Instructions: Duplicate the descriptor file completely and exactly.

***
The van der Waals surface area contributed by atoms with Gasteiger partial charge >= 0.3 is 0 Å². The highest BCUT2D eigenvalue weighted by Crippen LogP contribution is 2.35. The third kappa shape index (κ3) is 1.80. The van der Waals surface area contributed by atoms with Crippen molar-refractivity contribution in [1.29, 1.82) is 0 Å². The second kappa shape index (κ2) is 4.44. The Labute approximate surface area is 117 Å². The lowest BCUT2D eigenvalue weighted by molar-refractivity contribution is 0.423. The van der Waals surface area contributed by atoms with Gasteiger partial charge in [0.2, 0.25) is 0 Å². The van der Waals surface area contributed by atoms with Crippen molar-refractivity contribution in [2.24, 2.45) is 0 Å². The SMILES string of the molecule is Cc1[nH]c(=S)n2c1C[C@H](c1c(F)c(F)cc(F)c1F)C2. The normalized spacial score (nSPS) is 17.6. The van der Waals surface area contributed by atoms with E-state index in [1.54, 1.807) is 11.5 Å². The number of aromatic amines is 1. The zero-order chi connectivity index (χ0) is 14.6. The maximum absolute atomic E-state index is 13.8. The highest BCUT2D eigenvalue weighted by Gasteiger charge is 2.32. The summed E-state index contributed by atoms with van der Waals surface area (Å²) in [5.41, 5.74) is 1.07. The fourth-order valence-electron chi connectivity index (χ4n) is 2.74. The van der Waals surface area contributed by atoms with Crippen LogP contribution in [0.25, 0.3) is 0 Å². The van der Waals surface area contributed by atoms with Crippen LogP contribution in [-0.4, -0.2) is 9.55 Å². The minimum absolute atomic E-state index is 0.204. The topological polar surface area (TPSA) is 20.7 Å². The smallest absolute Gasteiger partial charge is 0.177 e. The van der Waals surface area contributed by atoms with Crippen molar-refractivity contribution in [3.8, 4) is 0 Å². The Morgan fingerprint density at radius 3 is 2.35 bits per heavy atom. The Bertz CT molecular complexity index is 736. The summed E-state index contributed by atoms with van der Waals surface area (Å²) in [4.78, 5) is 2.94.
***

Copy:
The van der Waals surface area contributed by atoms with Gasteiger partial charge >= 0.3 is 0 Å². The highest BCUT2D eigenvalue weighted by Crippen LogP contribution is 2.35. The third kappa shape index (κ3) is 1.80. The van der Waals surface area contributed by atoms with Crippen molar-refractivity contribution in [1.29, 1.82) is 0 Å². The second kappa shape index (κ2) is 4.44. The Labute approximate surface area is 117 Å². The lowest BCUT2D eigenvalue weighted by molar-refractivity contribution is 0.423. The van der Waals surface area contributed by atoms with Gasteiger partial charge in [0.2, 0.25) is 0 Å². The van der Waals surface area contributed by atoms with Crippen molar-refractivity contribution in [2.24, 2.45) is 0 Å². The SMILES string of the molecule is Cc1[nH]c(=S)n2c1C[C@H](c1c(F)c(F)cc(F)c1F)C2. The normalized spacial score (nSPS) is 17.6. The van der Waals surface area contributed by atoms with E-state index in [1.54, 1.807) is 11.5 Å². The number of aromatic amines is 1. The zero-order chi connectivity index (χ0) is 14.6. The maximum absolute atomic E-state index is 13.8. The highest BCUT2D eigenvalue weighted by Gasteiger charge is 2.32. The summed E-state index contributed by atoms with van der Waals surface area (Å²) in [5.41, 5.74) is 1.07. The fourth-order valence-electron chi connectivity index (χ4n) is 2.74. The van der Waals surface area contributed by atoms with Crippen LogP contribution in [0.25, 0.3) is 0 Å². The van der Waals surface area contributed by atoms with Crippen LogP contribution in [-0.4, -0.2) is 9.55 Å². The minimum absolute atomic E-state index is 0.204. The topological polar surface area (TPSA) is 20.7 Å². The smallest absolute Gasteiger partial charge is 0.177 e. The van der Waals surface area contributed by atoms with Crippen molar-refractivity contribution in [3.8, 4) is 0 Å². The Morgan fingerprint density at radius 3 is 2.35 bits per heavy atom. The Bertz CT molecular complexity index is 736. The summed E-state index contributed by atoms with van der Waals surface area (Å²) in [4.78, 5) is 2.94.